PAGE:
November 6, 2016
Fortune Records 0089 (058)
By Ken Waxman
Located in a rarely explored realm where J. R. R. Tolkien-like fable-spinning is accompanied by music which veers between African-rooted groove jazz and extended psychedelic-era freak outs, there’s no disputing that Massachusetts-born percussionist Sean Noonan’s concept is an individual as a fingerprint. But on the evidence of Memorable Sticks, whether this single identifier can be transmogrified into a notable body (of work) is still up in the air.
Aiming to mix African drumming and myth-making with American punk-rock sensibility Noonan constructed a back story for the CD’s seven tracks involving the power of miners’ pick axes – represented by his drum sticks – uncovering unspecified treasure hidden in a salt mine. Liberating it along with a female apparition, she and the protagonist travel to South Africa to greet and praise the Zulu king. This melodramatic faux-epic is recounted by Noonan’s talk-sung vocalizing which vies for the tunes’ forefront with his drumming like two in-and-out figures in a cuckoo clock, with most lyrics ranging from the portentous to the puerile. Take Hidden Treasures” for instance where the singer jack-knifes from demanding “Where are my treasures” to warbling “Alley Alley Oxen Free”. When romantic sentiments are voiced, as on “Żabka”, the refrain is “I don’t care if it rains or shines/As long as you’re with me”.
Fortunately when Noonan eschews the shtick for his sticks, he’s a pretty good drummer, able to suggest shadings and percussion extensions, even if he prefers to bash a rhythm when he could merely broach it. Like a patient parent watching an overactive toddler, bassist Peter Bitenic stays out of Noonan’s way but keeps the bottom ambulatory and focused. In a purely instrumental fashion however, keyboardist Alex Marcelo is the id to Noonan’s ego. He slides syncopated slurs among the Africanized drum beats on “Shaka”; adds some tough blues-based chords to “Żabka”; and on the same tune produces the sort of heavy rhythm mixed with dynamic clustering that somehow links Cecil Taylor to Ramsey Lewis.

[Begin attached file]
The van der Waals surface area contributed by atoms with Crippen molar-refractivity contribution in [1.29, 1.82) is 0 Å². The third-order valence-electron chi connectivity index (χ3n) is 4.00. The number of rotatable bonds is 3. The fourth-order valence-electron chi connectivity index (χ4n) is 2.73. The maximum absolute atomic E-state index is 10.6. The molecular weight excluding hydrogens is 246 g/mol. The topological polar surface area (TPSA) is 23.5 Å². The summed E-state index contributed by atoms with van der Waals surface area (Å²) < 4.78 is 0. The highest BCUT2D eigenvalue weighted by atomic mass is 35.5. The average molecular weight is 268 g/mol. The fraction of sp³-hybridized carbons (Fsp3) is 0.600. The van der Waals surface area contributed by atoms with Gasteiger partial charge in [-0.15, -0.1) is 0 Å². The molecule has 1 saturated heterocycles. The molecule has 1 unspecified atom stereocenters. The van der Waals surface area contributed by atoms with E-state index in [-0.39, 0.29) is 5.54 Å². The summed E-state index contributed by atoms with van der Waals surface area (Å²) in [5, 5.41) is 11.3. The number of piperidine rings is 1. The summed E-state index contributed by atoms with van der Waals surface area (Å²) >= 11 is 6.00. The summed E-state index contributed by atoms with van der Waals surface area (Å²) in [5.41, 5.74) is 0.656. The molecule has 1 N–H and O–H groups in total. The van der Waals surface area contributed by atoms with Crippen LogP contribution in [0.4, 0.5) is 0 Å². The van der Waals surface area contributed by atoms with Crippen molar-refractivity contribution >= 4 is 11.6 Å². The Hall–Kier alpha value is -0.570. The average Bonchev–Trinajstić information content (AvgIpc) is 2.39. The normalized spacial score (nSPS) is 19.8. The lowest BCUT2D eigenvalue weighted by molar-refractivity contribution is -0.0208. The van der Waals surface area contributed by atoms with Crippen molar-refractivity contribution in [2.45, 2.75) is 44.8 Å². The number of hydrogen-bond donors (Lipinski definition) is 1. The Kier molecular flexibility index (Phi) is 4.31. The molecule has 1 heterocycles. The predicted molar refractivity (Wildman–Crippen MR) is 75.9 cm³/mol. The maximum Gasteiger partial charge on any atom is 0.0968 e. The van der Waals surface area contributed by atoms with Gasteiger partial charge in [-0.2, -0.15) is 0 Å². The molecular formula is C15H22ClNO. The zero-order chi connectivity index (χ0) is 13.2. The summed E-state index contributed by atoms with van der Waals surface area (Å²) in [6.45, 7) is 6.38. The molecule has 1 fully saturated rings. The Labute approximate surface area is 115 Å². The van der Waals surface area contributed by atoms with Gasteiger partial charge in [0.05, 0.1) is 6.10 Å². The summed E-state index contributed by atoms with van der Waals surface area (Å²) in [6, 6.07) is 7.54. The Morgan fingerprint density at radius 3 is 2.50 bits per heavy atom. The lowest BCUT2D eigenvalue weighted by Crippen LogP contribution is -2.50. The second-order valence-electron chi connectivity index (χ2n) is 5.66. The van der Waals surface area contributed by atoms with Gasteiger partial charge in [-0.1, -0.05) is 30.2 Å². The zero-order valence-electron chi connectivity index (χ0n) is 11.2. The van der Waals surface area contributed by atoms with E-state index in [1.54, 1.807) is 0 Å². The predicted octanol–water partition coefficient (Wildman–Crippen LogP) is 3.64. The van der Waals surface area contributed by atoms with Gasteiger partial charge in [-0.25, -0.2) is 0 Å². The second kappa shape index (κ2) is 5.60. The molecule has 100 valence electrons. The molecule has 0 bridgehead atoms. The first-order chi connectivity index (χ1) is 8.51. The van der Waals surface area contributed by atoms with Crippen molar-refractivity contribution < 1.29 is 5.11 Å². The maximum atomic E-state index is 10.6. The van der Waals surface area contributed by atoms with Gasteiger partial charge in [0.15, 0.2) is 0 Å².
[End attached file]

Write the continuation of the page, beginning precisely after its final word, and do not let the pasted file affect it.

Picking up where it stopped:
Noonan has created his own persona as a fabulist and is obviously comfortable with musical theatrics. In terms of jazz though, those tracks in which his exuberance is subordinated to Marcelo’s instrumental finesse produce more satisfying music.
Tracks: Miała Baba; Hidden Treasures; Memorable Stick; White Lady Wieliczka; Żabka; Nangadef; Shaka
Personnel: Alex Marcelo (piano Fender Rhodes); Peter Bitenic (bass) and Sean Noonan (drums and vocals)
—For The New York City Jazz Record November 2016